A couple of items recently that suggest Europe is accelerating towards a high definition TV future. First, it has been reported
that Canal Digital, one of Scandinavia's two major pay TV providers, plans to "switch off" its SD (standard definition) TV channels. Jarl Søderman, deputy CEO, is quoted as saying the company will "take down" its SD channels in 2008, and that it is no longer buying new SD channels.
Canal Digital, owned by Norway's Telenor, has certainly been one of the more aggressive of Europe's digital TV providers, having been one of the first to launch regular HD services in 2005. But if this report is accurate, it would make the company the first in the world to switch completely from an SD to an HD platform. I will certainly be checking the fine details with Canal Digital - there are real question marks over whether any channel, let alone 100 or so regular entertainment channels, will be able to offer true HD content around the clock within the next year.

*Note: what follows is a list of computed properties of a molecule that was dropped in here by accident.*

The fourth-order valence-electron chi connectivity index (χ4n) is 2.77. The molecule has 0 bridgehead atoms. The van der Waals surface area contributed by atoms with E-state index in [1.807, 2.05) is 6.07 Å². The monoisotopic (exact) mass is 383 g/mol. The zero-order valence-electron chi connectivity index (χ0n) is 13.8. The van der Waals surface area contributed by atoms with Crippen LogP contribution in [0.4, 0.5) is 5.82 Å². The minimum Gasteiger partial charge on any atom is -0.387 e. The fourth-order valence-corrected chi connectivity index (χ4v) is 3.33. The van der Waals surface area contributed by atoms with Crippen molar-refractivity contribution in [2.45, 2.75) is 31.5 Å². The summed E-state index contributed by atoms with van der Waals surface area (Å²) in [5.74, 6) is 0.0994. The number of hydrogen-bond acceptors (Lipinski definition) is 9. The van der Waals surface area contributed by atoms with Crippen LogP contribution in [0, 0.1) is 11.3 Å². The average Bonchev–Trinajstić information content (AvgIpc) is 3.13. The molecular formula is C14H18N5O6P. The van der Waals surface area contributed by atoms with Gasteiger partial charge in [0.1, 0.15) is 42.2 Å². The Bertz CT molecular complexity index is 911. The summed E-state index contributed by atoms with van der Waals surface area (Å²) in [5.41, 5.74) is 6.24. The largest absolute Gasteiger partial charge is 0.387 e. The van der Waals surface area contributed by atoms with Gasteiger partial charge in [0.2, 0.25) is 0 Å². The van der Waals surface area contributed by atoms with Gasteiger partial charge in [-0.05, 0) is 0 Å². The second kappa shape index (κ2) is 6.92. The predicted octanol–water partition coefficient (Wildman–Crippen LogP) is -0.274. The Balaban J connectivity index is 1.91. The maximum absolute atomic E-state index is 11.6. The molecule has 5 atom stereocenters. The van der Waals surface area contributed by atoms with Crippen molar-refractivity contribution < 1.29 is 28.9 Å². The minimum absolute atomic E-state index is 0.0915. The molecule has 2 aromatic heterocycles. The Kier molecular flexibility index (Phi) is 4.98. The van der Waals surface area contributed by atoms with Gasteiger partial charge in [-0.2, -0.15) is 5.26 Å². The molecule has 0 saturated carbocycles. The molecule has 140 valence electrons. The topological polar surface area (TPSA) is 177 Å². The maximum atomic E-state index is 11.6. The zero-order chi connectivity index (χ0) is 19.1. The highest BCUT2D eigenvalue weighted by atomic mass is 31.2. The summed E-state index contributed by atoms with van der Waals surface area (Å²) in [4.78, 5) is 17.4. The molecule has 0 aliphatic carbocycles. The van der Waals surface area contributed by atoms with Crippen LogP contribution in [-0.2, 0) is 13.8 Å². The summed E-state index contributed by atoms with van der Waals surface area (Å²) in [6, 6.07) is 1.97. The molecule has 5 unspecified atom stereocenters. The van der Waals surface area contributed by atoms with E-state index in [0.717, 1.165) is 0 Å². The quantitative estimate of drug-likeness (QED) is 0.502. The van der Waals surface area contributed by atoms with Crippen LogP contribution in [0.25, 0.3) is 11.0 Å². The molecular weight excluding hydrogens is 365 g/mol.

The second development has been the publication of the CSA's (France's regulator) summary
of the contributions in response to the consultation on HDTV on digital terrestrial TV. Of 18 contributions, only two (representing unions and regional and local media interests) object to the introduction of HDTV. This is probably more a reflection of the fact that France seems to have decided, regardless of any consultation procedure, to go ahead with HD-DTT in any case.
UK viewers expecting to see HD on the Freeview DTT platform will recognise a stark contrast: the UK is consulting instead on whether spectrum freed by the switch-off of analogue broadcasting should even be used for television, or instead be allocated to alternative communications providers.